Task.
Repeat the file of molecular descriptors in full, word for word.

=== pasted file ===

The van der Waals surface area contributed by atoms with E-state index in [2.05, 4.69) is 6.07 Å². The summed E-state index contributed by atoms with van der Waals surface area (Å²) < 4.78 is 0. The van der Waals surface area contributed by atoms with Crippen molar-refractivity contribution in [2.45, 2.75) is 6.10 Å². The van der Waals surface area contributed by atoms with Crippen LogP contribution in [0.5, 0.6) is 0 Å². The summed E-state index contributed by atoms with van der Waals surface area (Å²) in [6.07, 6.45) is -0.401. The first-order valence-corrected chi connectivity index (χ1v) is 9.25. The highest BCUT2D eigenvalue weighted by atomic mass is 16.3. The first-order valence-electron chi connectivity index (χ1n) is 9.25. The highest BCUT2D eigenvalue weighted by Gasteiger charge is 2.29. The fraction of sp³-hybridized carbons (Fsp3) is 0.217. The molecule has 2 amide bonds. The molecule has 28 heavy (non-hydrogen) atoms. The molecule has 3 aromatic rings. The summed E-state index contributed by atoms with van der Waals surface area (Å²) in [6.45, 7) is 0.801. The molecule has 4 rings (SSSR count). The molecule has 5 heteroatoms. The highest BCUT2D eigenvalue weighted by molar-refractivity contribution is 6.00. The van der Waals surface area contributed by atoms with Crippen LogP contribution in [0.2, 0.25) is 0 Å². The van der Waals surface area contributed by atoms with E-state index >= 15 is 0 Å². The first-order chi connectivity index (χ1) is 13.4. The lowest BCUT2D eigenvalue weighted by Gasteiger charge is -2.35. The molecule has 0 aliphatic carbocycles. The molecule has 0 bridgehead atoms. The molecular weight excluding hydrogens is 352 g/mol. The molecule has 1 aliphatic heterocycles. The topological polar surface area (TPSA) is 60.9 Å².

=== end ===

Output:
The van der Waals surface area contributed by atoms with E-state index in [2.05, 4.69) is 6.07 Å². The summed E-state index contributed by atoms with van der Waals surface area (Å²) < 4.78 is 0. The van der Waals surface area contributed by atoms with Crippen molar-refractivity contribution in [2.45, 2.75) is 6.10 Å². The van der Waals surface area contributed by atoms with Crippen LogP contribution in [0.5, 0.6) is 0 Å². The summed E-state index contributed by atoms with van der Waals surface area (Å²) in [6.07, 6.45) is -0.401. The first-order valence-corrected chi connectivity index (χ1v) is 9.25. The highest BCUT2D eigenvalue weighted by atomic mass is 16.3. The first-order valence-electron chi connectivity index (χ1n) is 9.25. The highest BCUT2D eigenvalue weighted by Gasteiger charge is 2.29. The fraction of sp³-hybridized carbons (Fsp3) is 0.217. The molecule has 2 amide bonds. The molecule has 28 heavy (non-hydrogen) atoms. The molecule has 3 aromatic rings. The summed E-state index contributed by atoms with van der Waals surface area (Å²) in [6.45, 7) is 0.801. The molecule has 4 rings (SSSR count). The molecule has 5 heteroatoms. The highest BCUT2D eigenvalue weighted by molar-refractivity contribution is 6.00. The van der Waals surface area contributed by atoms with Crippen LogP contribution in [0.2, 0.25) is 0 Å². The van der Waals surface area contributed by atoms with E-state index >= 15 is 0 Å². The first-order chi connectivity index (χ1) is 13.4. The lowest BCUT2D eigenvalue weighted by Gasteiger charge is -2.35. The molecule has 0 aliphatic carbocycles. The molecule has 0 bridgehead atoms. The molecular weight excluding hydrogens is 352 g/mol. The molecule has 1 aliphatic heterocycles. The topological polar surface area (TPSA) is 60.9 Å².